Baharuddin Aris & Mohd b. Bilal Ali (1995). “Alternative Approaches in the Teaching and Learning of Mathematics”. Paper presented at the 4th National Conference on Mathematics Education. Kuantan: BPG

Cockcroft, WH (1986). Mathematics Counts. London: HMSO

Funkhouser, C. (1993). The influence of problem solving software on students’ attitudes about mathematics. Journal of Research on Computing in Education, 25 (3), 339- 346

Henderson, RW & Landesman, EM (1992). The integrative videodisk system in the zone of proximal development: Academic motivation and learning outcomes in pre- calculus. Journal of Educational Computing Research, 21 (3), 33-43.

NCTM (1980). An Agenda For Action: Recommendations For School Mathematics of The 1980s. New York

Jamaluddin Ibrahim (1989). “Intelligent Computer Aided Teaching: Implications for Teaching and Learning”. Proceedings of the National Symposium on Educational Computing. USM: MCCE

Janet, LM (1988). Integrating spreadsheets into the mathematics classroom. Mathematics Teacher, 81 (8), 615 – 622. Ministry of Education

(1997). “Smart Schools In Malaysia: A Saujana Leap”. Paper presented in the Smart School Seminar. Kuala Lumpur: KPM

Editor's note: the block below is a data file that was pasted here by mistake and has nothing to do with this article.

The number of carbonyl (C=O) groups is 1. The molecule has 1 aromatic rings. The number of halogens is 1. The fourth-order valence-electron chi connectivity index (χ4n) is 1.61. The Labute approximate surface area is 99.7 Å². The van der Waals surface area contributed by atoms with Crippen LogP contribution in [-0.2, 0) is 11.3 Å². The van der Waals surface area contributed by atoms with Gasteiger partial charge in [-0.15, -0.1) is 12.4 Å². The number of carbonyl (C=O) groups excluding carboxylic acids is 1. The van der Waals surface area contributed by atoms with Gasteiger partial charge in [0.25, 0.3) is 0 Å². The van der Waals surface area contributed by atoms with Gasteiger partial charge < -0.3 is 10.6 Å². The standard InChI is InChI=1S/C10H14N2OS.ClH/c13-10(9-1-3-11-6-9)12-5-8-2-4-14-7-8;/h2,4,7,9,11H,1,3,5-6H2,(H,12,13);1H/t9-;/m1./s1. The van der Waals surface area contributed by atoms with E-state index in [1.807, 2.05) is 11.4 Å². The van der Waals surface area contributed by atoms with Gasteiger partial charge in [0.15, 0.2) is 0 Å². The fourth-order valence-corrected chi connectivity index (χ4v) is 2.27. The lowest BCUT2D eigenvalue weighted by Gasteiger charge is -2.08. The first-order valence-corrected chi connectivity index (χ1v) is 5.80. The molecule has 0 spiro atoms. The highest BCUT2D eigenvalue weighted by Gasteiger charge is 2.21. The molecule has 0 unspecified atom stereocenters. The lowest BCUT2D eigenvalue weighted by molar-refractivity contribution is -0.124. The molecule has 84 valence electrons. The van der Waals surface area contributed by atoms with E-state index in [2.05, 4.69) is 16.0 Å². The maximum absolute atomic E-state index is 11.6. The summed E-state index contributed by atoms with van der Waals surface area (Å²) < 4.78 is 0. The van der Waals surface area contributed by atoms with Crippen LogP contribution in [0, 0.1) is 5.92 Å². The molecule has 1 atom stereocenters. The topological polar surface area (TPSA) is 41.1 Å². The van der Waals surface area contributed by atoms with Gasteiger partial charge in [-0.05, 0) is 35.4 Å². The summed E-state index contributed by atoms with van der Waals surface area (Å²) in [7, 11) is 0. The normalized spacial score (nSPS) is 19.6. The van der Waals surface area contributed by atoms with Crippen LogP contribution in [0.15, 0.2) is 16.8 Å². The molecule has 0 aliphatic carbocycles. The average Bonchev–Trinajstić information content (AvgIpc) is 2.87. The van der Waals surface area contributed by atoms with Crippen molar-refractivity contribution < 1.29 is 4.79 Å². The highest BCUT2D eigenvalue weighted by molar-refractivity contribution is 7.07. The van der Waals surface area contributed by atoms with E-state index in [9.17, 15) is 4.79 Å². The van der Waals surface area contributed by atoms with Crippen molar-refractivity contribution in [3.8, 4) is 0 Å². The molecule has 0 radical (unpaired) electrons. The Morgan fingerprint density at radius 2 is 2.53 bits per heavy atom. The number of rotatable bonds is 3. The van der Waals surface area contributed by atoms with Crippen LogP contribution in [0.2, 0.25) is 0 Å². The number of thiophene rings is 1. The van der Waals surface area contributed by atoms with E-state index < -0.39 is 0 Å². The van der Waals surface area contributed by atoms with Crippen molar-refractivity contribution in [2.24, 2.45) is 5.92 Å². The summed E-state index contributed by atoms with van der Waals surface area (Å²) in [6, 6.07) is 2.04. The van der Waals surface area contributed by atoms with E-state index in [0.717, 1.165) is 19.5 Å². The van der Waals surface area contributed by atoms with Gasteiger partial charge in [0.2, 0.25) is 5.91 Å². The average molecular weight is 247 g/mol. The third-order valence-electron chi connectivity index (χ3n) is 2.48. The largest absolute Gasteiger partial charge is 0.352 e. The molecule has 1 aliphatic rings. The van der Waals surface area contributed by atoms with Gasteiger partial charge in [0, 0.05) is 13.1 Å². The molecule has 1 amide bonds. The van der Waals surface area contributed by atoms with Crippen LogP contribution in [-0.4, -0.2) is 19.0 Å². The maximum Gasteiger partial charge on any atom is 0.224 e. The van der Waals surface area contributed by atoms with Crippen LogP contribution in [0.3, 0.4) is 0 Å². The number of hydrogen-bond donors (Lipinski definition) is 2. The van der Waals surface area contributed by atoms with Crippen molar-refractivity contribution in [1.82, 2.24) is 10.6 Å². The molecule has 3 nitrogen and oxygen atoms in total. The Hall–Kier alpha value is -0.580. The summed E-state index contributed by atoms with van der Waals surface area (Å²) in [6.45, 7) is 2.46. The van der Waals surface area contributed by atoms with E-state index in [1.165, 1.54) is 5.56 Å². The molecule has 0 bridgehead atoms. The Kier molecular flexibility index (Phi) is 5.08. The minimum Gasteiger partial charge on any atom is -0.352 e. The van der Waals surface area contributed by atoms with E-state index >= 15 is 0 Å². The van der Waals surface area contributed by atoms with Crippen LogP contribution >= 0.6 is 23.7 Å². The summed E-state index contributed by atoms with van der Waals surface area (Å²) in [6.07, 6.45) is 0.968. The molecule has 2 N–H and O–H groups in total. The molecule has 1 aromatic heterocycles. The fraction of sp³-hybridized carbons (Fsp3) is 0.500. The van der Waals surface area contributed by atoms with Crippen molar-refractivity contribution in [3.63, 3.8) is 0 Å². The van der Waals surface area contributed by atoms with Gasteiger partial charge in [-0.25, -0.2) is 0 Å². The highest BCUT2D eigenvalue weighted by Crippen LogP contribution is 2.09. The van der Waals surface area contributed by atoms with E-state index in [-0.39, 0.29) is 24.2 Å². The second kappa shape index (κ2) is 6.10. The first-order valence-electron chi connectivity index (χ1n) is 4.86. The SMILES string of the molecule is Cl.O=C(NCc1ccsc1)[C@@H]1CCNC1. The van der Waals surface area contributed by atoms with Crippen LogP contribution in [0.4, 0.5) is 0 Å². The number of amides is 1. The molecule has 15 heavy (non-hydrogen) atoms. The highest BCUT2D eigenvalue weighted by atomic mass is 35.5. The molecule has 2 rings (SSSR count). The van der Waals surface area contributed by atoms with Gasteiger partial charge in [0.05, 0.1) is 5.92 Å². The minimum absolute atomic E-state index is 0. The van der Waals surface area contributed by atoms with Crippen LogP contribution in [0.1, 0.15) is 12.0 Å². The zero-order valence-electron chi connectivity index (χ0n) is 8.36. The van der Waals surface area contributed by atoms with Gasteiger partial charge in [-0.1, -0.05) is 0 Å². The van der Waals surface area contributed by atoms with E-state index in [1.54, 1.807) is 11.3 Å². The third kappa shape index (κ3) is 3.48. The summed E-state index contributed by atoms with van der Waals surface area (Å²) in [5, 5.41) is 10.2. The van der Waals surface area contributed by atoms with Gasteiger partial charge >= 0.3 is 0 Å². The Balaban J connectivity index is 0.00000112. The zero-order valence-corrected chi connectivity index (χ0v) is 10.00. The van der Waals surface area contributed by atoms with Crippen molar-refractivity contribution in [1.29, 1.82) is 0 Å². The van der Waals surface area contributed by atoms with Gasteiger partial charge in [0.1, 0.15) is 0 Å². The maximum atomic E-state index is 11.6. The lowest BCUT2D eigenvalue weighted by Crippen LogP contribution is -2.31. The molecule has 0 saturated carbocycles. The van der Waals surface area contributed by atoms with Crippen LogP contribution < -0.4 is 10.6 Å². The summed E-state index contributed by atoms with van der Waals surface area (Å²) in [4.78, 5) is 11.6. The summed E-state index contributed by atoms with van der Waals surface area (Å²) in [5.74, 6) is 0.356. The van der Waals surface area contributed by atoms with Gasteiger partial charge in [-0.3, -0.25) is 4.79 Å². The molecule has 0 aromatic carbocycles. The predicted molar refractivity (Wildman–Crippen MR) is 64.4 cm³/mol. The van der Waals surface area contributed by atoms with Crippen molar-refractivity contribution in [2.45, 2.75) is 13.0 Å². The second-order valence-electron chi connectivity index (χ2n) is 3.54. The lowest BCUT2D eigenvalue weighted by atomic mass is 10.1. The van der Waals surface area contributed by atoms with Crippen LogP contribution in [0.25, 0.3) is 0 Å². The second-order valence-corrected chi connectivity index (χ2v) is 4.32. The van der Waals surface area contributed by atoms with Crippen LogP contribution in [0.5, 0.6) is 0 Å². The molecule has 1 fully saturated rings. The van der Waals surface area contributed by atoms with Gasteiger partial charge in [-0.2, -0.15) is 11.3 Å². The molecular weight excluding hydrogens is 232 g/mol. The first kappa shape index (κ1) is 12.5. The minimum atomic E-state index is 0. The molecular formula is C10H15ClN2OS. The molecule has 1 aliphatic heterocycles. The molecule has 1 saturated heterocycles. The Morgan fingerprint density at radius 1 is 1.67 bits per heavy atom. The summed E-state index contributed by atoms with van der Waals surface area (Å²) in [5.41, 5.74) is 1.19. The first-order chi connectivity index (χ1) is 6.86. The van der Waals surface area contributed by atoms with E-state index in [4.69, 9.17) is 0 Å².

KPM (1997). Smart Schools In Malaysia: A Saujana Leap. Kuala Lumpur.

Lee Siew Eng (1996). “Internet – A Modern Tool For Mathematics Teaching And Learning”. Proceedings of the National Symposium on Educational Computing. USM: MCCE

Lim Chap Sam (1995). “Computers in Teaching Mathematics Learning: The Use of Electronic Spreadsheets as an Example”. Paper presented at the 4th National Conference on Mathematics Education. Kuantan: BPG

Nik Aziz Nik Pa (1989). “Computers in Education”. Proceedings of the National Symposium on Educational Computing. USM: MCCE

NCTM (1989). Curriculum and Evaluation Standards For School Mathematics. New York

Nik Aziz Nik Pa (1992). Action Agenda: Appreciation of KBSR and KBSM Mathematics. Kuala Lumpur: DBP

PPK (1993). “The Role of Computers in Mathematics Education”. That paper

presented at the 2nd National Conference on Mathematics Malaysian Institutions / Teachers Colleges. Kuala Lumpur: BPG

Sue Brown & Bette Bush (1992). Multimedia math. The Computer Teacher, 20 (3), 57 – 58

Sulaiman Hashim (1996). “Education Network”. Proceedings of the National Symposium on Educational Computing. USM: MCCE

Tengku Zawawi Zainal (1997). Level of Mastery of Fractional Concepts Among KPLI Trainees. Master Thesis (Unpublished).

Toh Seong Chong (1994). “Design Principles for Effective Instructional Hypermedia / Multimedia Packages”. Proceedings of the National Symposium on Educational Computing. USM: MCCE

Wan Mohd Zahid Wan Mohd Noordin (1997). Smart Schools In Malaysia: A Direction To The Future. Kuala Lumpur: KPM

Zoraini Wati Abas (1995). “Internet For Mathematics Teaching”. Paper presented at the 4th National Conference on Mathematics Education. Kuantan: BPG